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Mar 12, 2019 11:03 AMPublication: The Southampton Press

Southampton Village ARB Members Still Split On Gin Lane Compound, Despite Reconsideration

Southampton Village ARB member Jeff Brodlieb held his stance on an application to build a massive home and guest house at 24 and 28 Gin Lane, in the historic village. GREG WEHNER
Mar 20, 2019 9:29 AM

Nearly 17 months after a divided Southampton Village Board of Architectural Review and Historic Preservation narrowly approved a plan to build a home and guest house on a Gin Lane property, the board seemingly remains similarly split, despite being ordered to reconsider the two proposals as separate applications, and to take the size and scale of the proposed construction into consideration in its ruling.

In October 2017, the board voted 3-2 in favor of allowing international investor Scott Shleifer to build a 14,561-square-foot home along the oceanfront on Gin Lane. Along with being granted a certificate of appropriateness to build the house at 28 Gin Lane, Mr. Shleifer was permitted to build a 5,055-square-foot guest house on the attached property at 24 Gin Lane.

Board members Susan Stevenson and Jeff Brodlieb voted against the proposal at the time, while board members Brian Brady, Christine Redding and then-Chairman Curtis Highsmith voted in favor of the applications.

Neighboring property owners—Lynn Manger, William H. Manger, Top O’Dune LLC and Pamela Michaelcheck—who voiced opposition during the many public hearings leading up to the decision filed a lawsuit two months later, in an effort to overturn the board’s decision.

In October 2018, State Supreme Court Justice Joseph C. Pastoressa found that the ARB “did not apply the correct standard” when they said they maintained during discussion that the board could not consider the size of the proposed project when making their decision, since it met village zoning standards. In fact, the judge said the size and scale of a proposed structure should be part of the decision-making process for the ARB.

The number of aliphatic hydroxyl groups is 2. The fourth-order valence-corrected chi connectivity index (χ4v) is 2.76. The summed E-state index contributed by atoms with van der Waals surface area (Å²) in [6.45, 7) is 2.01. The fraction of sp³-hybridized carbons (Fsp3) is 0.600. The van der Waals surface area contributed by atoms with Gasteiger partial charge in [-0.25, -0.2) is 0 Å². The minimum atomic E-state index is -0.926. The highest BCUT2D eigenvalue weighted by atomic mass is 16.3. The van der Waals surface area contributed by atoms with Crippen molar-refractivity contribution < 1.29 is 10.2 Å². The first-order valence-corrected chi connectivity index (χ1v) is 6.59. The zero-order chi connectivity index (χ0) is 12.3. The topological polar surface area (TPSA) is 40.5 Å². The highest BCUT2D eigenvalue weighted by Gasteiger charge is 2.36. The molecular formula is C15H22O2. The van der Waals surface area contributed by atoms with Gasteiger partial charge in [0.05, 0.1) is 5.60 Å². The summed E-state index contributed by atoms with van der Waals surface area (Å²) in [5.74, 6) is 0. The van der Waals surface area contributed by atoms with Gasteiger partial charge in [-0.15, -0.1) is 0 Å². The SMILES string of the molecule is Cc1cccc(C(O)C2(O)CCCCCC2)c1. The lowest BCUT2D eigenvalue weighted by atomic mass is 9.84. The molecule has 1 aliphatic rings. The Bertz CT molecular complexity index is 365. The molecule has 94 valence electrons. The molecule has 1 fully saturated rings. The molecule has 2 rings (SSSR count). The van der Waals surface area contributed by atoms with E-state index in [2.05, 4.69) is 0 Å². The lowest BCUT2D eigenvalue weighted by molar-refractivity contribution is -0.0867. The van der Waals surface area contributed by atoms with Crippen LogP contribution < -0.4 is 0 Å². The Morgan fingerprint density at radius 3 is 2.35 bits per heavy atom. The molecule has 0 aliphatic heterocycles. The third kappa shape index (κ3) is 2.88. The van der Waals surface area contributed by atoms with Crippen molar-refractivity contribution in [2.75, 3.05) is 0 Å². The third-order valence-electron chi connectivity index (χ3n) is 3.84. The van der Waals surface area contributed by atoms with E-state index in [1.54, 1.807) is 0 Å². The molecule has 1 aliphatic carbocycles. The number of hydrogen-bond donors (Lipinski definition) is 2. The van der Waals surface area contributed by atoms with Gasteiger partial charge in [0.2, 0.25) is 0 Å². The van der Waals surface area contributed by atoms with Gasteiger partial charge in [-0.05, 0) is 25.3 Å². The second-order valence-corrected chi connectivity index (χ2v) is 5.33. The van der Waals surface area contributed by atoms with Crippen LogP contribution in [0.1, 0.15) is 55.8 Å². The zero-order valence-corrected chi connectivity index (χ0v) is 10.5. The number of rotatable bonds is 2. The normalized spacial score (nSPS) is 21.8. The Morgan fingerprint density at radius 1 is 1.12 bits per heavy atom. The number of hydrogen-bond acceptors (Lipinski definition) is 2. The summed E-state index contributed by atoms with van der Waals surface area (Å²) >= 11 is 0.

The board was required to re-hear both applications, this time separately. Public hearings were held in January and February, with the application for 24 Gin Lane being closed on February 11, and the plan for 28 Gin Lane being closed for written comments only until Monday night’s meeting.

On Monday, ARB members discussed the 28 Gin Lane project at length, with Ms. Stevenson, who now serves as chairwoman, and Mr. Brodlieb still speaking against the proposal.

“The proposed house, I believe, is too large,” Ms. Stevenson said. “I don’t think any of the architecture really fits … I’m not in favor of it.”

Mr. Brodlieb likened the size of the 14,561-square-foot house, situated on 3.8 acres, to that of a city block—which Mr. Coburn took issue with.

Mr. Coburn attempted to counter Mr. Brodlieb’s analogy by providing images of what the home would look like on a city block, and, ultimately, he said it would appear much smaller. “This issue of comparing this house to a city block really angers me,” he said.

Mr. Highsmith told board members after applying the standards that the board is expected to weigh, including size and scale, he still finds the final product is not in any way disturbing to the community.

He added that the reason there are five people on the board is because each brings something different to table. Included with that, he said, are different and independent views.

Mr. Highsmith said his fellow board members looked at size, while he looked at the visual impact, which is the board’s purview. “We should never apply our ‘likes,’” he said. “When you start applying your ‘likes,’ it’s an arbitrary review.”

Mr. Brodlieb said the house would be located in a very visible spot—one that nearly everyone who visits Southampton Village will pass when driving south of Lake Agawam. He said the board’s obligation is to do what is best for the community, and asked the other board members to deny the application.

“My concern is if we approve this house, we will regret our decision,” he said, later adding that if each board member can drive past the house and proudly say they were part of that project, they should vote for it.

“I think I’ll be driving by and saying, ‘I dare you to see it,’” Mr. Highsmith said.

The application was closed for a written decision.

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The video of the Board's deliberation can be viewed at the SH Village website https://www.youtube.com/watch?v=CnJUtM8Mpl4&feature=youtu.be the discussion begins at 1:11 into the video.
By SHVillager! (1), Southampton on Mar 14, 19 3:45 PM
This article should mention that Ms. Stevenson was on the board of the Southampton Association while they were placing ads in The Press denouncing this project. Although she has stepped down from the Associations board, this should mean that she is entering into this decision with a biased opinion. Mr. Bodlieb sums it up best. People will have to look at this house when they go the the bathing corp... Where is the ethics board on this one?
By Draggerman (875), Southampton on Mar 16, 19 6:06 AM
Southampton, Riverhead Building Supply, Supplies